Use of Animals in Art Spiegelman's Maus: A Survivor's Tale

Use of Animals in Art Spiegelman's Maus: A Survivor's Tale

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The Use of Animals in Art Spiegelman's Maus: A Survivor’s Tale


The Maus series of books tell a very powerful story about one man’s experience in the Holocaust. They do not tell the story in the conventional novel fashion. Instead, the books take on an approach that uses comic windows as a method of conveying the story. One of the most controversial aspects of this method was the use of animals to portray different races of people. The use of animals as human races shows the reader the ideas of the Holocaust a lot more forcefully than simply using humans as the characters.

Art Spiegelman decided on a very interesting, and possibly offensive to some, scheme of different animals to use. The first type of animal that appears is the mouse (Maus 1 p. 5). Mice were used to represent the Jewish people during the Holocaust as well as the present day. Polish police were involved in the first arrest of Jewish persons (Maus 1 p. 27). Polish people were represented with pigs. Once the Germans appeared, the scheme of the animals began to make sense (Maus 1 p. 33). Germans were shown by the use of cats. The last animal to appear were the dogs (Maus 2 p. 12). The dogs are Americans, and were always friendly to the Jewish people.

The relationship between these animals portray the ideas of the Holocaust very well. Mice are small and scrawny creatures which are usually hunted by Cats. Cats chase mice and attempt to devour them, much like the Germans hunted down the Jews during the mass genocide. Pigs are very greedy and self centered. During the story, the Polish(Pigs) sold out the Jewish people on many occasions (Maus I p. 143). An example is when Vladek and his family were staying at Kawka’s farm. “They may come search here any minute! You’ve got to leave!” In this situation, Kawka was not telling the truth, but only trying to protect herself. Dogs chase cats, which in the book was symbolic because the Americans sympathized with the Jewish people. These are very rudimentary overviews of the animals, but they will serve for the purposes of this essay.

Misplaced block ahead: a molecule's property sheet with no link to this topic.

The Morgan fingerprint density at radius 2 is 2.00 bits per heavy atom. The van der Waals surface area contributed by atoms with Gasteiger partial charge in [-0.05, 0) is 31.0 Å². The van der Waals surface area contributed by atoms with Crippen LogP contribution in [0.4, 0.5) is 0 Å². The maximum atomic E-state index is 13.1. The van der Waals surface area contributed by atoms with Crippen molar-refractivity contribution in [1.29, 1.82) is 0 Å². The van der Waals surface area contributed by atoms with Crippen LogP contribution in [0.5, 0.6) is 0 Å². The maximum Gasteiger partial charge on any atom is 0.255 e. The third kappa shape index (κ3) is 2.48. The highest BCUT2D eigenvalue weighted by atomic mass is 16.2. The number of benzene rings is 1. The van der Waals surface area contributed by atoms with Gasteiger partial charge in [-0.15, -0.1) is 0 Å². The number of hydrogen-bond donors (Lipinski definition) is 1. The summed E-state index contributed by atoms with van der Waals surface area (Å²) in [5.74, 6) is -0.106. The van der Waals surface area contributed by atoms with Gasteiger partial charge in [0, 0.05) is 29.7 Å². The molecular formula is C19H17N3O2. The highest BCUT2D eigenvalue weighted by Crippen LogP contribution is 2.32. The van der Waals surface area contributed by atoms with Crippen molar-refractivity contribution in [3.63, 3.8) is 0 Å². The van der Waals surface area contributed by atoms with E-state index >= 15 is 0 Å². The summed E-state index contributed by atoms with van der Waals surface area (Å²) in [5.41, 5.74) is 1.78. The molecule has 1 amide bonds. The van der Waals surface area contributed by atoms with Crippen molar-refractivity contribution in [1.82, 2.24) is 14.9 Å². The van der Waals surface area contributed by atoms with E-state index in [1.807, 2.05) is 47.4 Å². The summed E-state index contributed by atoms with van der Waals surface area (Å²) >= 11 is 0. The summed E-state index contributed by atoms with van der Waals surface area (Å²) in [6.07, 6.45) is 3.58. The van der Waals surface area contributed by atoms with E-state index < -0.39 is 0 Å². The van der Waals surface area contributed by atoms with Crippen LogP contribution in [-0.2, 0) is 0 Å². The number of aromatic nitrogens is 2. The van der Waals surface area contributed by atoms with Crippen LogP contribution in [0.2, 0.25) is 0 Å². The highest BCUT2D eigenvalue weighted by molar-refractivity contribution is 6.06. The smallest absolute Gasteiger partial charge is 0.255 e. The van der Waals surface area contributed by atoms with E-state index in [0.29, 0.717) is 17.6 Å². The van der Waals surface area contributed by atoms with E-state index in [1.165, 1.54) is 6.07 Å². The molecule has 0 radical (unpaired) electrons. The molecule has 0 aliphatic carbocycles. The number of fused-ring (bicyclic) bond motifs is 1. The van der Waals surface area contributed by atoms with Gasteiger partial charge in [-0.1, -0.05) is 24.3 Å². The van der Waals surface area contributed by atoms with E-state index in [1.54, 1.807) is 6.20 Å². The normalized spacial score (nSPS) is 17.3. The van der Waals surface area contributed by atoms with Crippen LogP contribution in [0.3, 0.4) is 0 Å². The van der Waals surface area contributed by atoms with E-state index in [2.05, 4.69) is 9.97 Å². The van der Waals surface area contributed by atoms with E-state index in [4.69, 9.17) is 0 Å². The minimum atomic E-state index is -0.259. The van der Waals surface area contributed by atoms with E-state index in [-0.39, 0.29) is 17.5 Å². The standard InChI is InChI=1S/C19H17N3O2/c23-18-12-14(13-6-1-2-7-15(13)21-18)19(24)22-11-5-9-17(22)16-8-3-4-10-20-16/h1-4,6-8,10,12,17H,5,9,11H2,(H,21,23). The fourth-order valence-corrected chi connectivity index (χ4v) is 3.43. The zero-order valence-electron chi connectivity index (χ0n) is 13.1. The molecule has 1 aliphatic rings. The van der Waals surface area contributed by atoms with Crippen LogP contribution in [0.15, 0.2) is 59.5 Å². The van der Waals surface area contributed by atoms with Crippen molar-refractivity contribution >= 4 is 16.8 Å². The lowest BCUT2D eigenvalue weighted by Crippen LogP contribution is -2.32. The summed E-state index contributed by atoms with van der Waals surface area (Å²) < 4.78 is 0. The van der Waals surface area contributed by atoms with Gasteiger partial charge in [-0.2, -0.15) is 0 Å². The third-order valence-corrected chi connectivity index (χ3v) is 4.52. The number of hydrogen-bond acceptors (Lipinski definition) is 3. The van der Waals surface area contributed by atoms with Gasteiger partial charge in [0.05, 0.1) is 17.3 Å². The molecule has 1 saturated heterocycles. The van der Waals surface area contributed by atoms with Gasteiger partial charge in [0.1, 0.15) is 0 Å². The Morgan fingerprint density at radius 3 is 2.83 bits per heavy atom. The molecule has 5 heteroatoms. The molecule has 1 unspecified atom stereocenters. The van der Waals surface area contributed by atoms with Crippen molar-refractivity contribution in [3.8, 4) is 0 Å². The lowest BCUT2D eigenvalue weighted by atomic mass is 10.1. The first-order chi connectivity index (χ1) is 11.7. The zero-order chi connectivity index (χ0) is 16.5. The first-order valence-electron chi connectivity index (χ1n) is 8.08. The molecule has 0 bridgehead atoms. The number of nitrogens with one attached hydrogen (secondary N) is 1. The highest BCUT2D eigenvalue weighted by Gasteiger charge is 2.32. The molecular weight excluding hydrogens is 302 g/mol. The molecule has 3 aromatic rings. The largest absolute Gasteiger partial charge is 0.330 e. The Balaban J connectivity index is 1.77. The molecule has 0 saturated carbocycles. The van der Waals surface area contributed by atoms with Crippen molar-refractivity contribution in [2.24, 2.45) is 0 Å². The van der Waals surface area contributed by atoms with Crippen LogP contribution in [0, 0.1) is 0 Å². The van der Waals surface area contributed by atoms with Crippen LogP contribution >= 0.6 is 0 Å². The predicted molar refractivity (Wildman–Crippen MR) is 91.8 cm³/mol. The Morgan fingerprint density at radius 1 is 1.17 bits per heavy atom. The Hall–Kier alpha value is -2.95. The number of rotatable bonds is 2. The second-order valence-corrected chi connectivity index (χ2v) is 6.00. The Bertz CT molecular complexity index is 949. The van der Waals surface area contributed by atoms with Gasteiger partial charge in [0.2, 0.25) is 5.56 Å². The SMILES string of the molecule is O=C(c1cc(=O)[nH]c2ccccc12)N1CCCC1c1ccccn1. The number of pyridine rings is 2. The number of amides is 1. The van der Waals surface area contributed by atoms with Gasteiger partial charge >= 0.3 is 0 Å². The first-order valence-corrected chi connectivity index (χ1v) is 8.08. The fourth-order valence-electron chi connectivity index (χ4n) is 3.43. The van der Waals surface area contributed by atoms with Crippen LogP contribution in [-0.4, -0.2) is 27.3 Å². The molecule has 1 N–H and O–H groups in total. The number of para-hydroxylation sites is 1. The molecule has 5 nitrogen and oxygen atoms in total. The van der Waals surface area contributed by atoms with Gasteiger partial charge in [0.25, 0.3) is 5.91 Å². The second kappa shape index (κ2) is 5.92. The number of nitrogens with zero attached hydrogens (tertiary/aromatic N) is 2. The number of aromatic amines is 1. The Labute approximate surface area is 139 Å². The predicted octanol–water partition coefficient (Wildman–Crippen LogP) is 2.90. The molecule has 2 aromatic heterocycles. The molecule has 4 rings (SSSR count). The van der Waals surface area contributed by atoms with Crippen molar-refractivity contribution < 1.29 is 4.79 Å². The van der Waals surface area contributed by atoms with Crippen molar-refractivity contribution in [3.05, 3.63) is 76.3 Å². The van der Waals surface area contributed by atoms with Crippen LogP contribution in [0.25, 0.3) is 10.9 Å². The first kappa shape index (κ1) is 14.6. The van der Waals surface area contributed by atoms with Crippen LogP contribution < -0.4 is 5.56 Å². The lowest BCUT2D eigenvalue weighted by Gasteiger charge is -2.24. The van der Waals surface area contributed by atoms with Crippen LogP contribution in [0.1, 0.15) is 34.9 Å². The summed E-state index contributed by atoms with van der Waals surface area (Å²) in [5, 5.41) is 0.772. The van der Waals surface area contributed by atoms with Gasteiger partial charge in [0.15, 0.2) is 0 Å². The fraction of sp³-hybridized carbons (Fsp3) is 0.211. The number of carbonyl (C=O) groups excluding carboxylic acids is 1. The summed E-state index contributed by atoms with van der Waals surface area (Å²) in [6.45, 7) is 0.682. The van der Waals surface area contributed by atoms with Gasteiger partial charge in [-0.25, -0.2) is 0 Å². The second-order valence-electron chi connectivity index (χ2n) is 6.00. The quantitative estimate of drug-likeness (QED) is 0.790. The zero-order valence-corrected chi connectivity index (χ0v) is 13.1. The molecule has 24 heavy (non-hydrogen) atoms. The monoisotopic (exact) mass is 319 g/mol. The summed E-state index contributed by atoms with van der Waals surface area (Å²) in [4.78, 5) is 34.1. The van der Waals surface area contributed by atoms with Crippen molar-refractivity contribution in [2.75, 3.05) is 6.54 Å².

In the Maus series, the life of Vladek during the Holocaust was detailed. The animals were used to illustrate a point of view.

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Art tried to show how much the Jews were oppressed by not only making them appear to be scrawny while in camps and being chased, but by depicting them as mice. Ordinarily, an author would depict humans as humans rather than other species.

There are a few pros and cons to depicting humans as humans rather than animals. Depicting humans as humans would deter any controversial feelings about the way the Jews and other races were shown. Depicting humans as animals created controversy partly because it is somewhat demeaning to think of yourself as an animal. A con to showing humans as humans is that it would be hard to show how the Jews had to mask themselves at times (Maus I p. 136). The Jewish characters had to mask their identities while they were running from the Germans so that they would not be recognized as Jewish people. The biggest con to using humans as the characters is being able to tell races apart. In using the animals and masks, there was no mistaking what race a character was.